# Apply the techniques and benefits of sketching.

## Definition

Application of the techniques should include- freehand sketching
- isometric sketching
- orthographic/multiview sketching
- computer-aided sketching.

- provides a pictorial or graphical presentation of the design solution
- stimulates collaboration
- documents the thinking process.

## Process/Skill Questions

- How does sketching help formulate one's ideas?
- What is an isometric drawing? An orthographic drawing?
- How does a sketch differ from a drawing?
- How is a technical drawing/sketch different from an artistic drawing/sketch?

## Related Standards of Learning

## English

### 9.5

The student will read and analyze a variety of nonfiction texts.

- Apply knowledge of text features and organizational patterns to understand, analyze, and gain meaning from texts.
- Make inferences and draw conclusions based on explicit and implied information using evidence from text as support.
- Analyze the author’s qualifications, viewpoint, and impact.
- Recognize an author’s intended purpose for writing and identify the main idea.
- Summarize, paraphrase, and synthesize ideas, while maintaining meaning and a logical sequence of events, within and between texts.
- Identify characteristics of expository, technical, and persuasive texts.
- Identify a position/argument to be confirmed, disproved, or modified.
- Evaluate clarity and accuracy of information.
- Analyze, organize, and synthesize information in order to solve problems, answer questions, complete a task, or create a product.
- Differentiate between fact and opinion and evaluate their impact.
- Analyze ideas within and between selections providing textual evidence.
- Use the reading strategies to monitor comprehension throughout the reading process.

### 10.5

The student will read, interpret, analyze, and evaluate nonfiction texts.

- Analyze text features and organizational patterns to evaluate the meaning of texts.
- Recognize an author’s intended audience and purpose for writing.
- Skim materials to develop an overview and locate information.
- Compare and contrast informational texts for intent and content.
- Interpret and use data and information in maps, charts, graphs, timelines, tables, and diagrams.
- Draw conclusions and make inferences on explicit and implied information using textual support as evidence.
- Analyze and synthesize information in order to solve problems, answer questions, and generate new knowledge.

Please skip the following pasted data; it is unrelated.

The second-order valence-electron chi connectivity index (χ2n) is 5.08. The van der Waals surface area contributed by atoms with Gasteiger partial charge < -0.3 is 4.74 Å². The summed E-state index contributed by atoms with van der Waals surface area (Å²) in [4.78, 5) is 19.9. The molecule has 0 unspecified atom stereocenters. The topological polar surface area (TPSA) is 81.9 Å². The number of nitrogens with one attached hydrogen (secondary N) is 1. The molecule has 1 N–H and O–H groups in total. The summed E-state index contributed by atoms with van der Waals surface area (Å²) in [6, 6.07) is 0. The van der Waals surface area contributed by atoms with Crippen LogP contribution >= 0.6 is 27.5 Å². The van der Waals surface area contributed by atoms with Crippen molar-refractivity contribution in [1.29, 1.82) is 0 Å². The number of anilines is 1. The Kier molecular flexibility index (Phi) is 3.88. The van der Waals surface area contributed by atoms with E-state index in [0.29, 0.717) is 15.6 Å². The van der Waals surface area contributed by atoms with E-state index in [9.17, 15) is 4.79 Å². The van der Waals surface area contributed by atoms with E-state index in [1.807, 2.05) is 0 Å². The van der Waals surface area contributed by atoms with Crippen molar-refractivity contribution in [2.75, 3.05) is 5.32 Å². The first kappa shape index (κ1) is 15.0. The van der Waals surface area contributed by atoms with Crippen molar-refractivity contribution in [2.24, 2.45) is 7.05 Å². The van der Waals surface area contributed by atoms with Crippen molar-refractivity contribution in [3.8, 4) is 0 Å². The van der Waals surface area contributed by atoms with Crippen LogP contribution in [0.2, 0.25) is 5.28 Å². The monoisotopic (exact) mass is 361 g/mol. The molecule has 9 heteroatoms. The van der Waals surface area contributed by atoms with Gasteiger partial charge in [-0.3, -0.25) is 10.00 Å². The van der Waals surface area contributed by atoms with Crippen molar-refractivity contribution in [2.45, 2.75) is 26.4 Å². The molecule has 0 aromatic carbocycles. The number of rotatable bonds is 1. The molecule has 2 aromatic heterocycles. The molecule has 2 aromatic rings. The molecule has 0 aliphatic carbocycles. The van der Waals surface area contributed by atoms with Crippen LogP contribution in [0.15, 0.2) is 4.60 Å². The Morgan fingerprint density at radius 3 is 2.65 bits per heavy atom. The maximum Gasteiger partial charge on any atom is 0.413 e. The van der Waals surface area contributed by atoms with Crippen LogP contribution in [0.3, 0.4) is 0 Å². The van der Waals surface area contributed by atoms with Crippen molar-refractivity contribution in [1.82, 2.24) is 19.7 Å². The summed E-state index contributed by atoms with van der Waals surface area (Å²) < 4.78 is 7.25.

- Analyze ideas within and between selections providing textual evidence.
- Summarize, paraphrase, and synthesize ideas, while maintaining meaning and a logical sequence of events, within and between texts.
- Use reading strategies throughout the reading process to monitor comprehension.

### 11.5

The student will read, interpret, analyze, and evaluate a variety of nonfiction texts including employment documents and technical writing.

- Apply information from texts to clarify understanding of concepts.
- Read and correctly interpret an application for employment, workplace documents, or an application for college admission.
- Analyze technical writing for clarity.
- Paraphrase and synthesize ideas within and between texts.
- Draw conclusions and make inferences on explicit and implied information using textual support.
- Analyze multiple texts addressing the same topic to determine how authors reach similar or different conclusions.
- Analyze false premises, claims, counterclaims, and other evidence in persuasive writing.
- Recognize and analyze use of ambiguity, contradiction, paradox, irony, sarcasm, overstatement, and understatement in text.
- Generate and respond logically to literal, inferential, evaluative, synthesizing, and critical thinking questions about the text(s).

## Mathematics

### G.3

The student will solve problems involving symmetry and transformation. This will include

- investigating and using formulas for determining distance, midpoint, and slope;
- applying slope to verify and determine whether lines are parallel or perpendicular;
- investigating symmetry and determining whether a figure is symmetric with respect to a line or a point; and
- determining whether a figure has been translated, reflected, rotated, or dilated, using coordinate methods.

### G.4

The student will construct and justify the constructions of

- a line segment congruent to a given line segment;
- the perpendicular bisector of a line segment;
- a perpendicular to a given line from a point not on the line;
- a perpendicular to a given line at a given point on the line;
- the bisector of a given angle,
- an angle congruent to a given angle;
- a line parallel to a given line through a point not on the line; and
- an equilateral triangle, a square, and a regular hexagon inscribed in a circle.

### G.14

The student will apply the concepts of similarity to two- or three-dimensional geometric figures. This will include

- comparing ratios between lengths, perimeters, areas, and volumes of similar figures;
- determining how changes in one or more dimensions of a figure affect area and/or volume of the figure;
- determining how changes in area and/or volume of a figure affect one or more dimensions of the figure; and
- solving problems, including practical problems, about similar geometric figures.

## Science

### PH.2

The student will investigate and understand how to analyze and interpret data. Key concepts include

- a description of a physical problem is translated into a mathematical statement in order to find a solution;
- relationships between physical quantities are determined using the shape of a curve passing through experimentally obtained data;
- the slope of a linear relationship is calculated and includes appropriate units;
- interpolated, extrapolated, and analyzed trends are used to make predictions; and
- situations with vector quantities are analyzed utilizing trigonometric or graphical methods.